US West also has a frequent e-mail update, called Straight-from-Steve, that gives the scoop on executive actions. It is written by corporate communications personnel, based on meetings with CEO Boyd.
Moreover, for urgent news, a prerecorded voice-mail message is left for all employees from Boyd, himself. US West also offers a news-by-phone feature for employees. Similar to a 900 number, the service lets employees hear stock options or industry news.
US West also is heavily involved in deploying Internet technologies. The company has an internal Web page, which logged 42,000 hits recently, Baca said. US WestLink offers a table of contents, search features, news groups and even hot links to the Web pages of leading industry trade journals, such as Information Week.
Electronic communications also are used to disseminate information about new job openings. In the past, these listings were distributed in memo form. News of a new position was often stale by the time it reached prospects. Today, that news is posted on the US West Web site for easy, instant access.
But the most dramatic and expensive application of electronic communications tools is US West's use of cable TV and satellites. The company is trying out an internal cable TV channel in South Denver. Called US West InfoChannel, the service delivers financial and industry news to TV screens in public areas throughout the company, such as locations near elevators.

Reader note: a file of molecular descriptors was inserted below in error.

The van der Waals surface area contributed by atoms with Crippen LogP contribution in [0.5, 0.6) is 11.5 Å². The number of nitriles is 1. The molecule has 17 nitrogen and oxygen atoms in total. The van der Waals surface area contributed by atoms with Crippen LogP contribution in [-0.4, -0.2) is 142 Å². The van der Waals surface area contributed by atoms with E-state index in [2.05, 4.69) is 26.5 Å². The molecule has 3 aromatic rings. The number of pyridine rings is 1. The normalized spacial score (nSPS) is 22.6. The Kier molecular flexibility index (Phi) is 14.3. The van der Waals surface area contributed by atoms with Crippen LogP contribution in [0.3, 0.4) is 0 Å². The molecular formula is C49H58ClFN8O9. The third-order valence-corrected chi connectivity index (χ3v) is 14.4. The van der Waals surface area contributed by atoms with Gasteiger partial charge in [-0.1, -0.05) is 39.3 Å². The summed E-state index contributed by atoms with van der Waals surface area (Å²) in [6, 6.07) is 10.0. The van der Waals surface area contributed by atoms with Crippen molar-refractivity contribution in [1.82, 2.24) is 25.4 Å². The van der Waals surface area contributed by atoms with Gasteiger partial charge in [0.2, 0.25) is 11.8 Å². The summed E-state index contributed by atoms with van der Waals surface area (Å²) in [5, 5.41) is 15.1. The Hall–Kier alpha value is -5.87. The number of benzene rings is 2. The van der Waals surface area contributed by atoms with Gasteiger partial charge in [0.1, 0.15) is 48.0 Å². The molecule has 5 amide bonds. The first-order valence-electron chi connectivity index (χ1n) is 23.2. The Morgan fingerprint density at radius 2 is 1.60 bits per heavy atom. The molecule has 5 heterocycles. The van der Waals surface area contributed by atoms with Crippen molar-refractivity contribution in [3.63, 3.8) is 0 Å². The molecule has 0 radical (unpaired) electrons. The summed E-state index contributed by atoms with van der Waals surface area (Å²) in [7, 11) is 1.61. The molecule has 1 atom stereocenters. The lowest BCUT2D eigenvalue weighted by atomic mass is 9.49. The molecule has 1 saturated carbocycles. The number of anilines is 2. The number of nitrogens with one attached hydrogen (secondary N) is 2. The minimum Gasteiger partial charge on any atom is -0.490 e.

The company has also held video town hall meetings, similar to those employed by President Clinton and Ross Perot during the 1992 presidential elections. "Employees are allowed to call in their questions," said Baca. "This increases participation ranges to about 60 percent. This is a way to get people together a few times a year to communicate. And it is done in a talk show format."
The video town hall featured eight satellite downlinks and nine uplinks. "It was the biggest event in the history of corporate TV," said Baca. The cost was about $300,000, which was cheap compared to flying 3,500 employees to Hawaii for the meeting.
"We're trying to use video as a substitute for face-to-face communications," said Baca. "The manager's job is to make the communication relevant." US West's public relations operations might rival those of some major network news headquarters. There are some 200 US West public relations people nationwide, including those who work on media relations, executive support, corporate communications and video.
And the electronic communications tools humanize everything. PR employees receive upward of 15 e-mail messages daily about the communications programs. Employees can send e-mail and receive written responses to their ideas or concerns in two business days, Baca said. "Every two years, we do a communications audit," said Baca. "These new programs were in response to the concerns expressed in 1994. At that time, 77 percent of employees said they thought corporate publications were effective. We think they now consider the electronic versions publications, as well."
What's next? US West plans to enhance the Web page content, and increase executive involvement in communications. The culture of the information age demands it. But even Baca pointed out some surprising snags in the program. "Not all of our executives know how to turn on a computer, much less surf the Web," she said.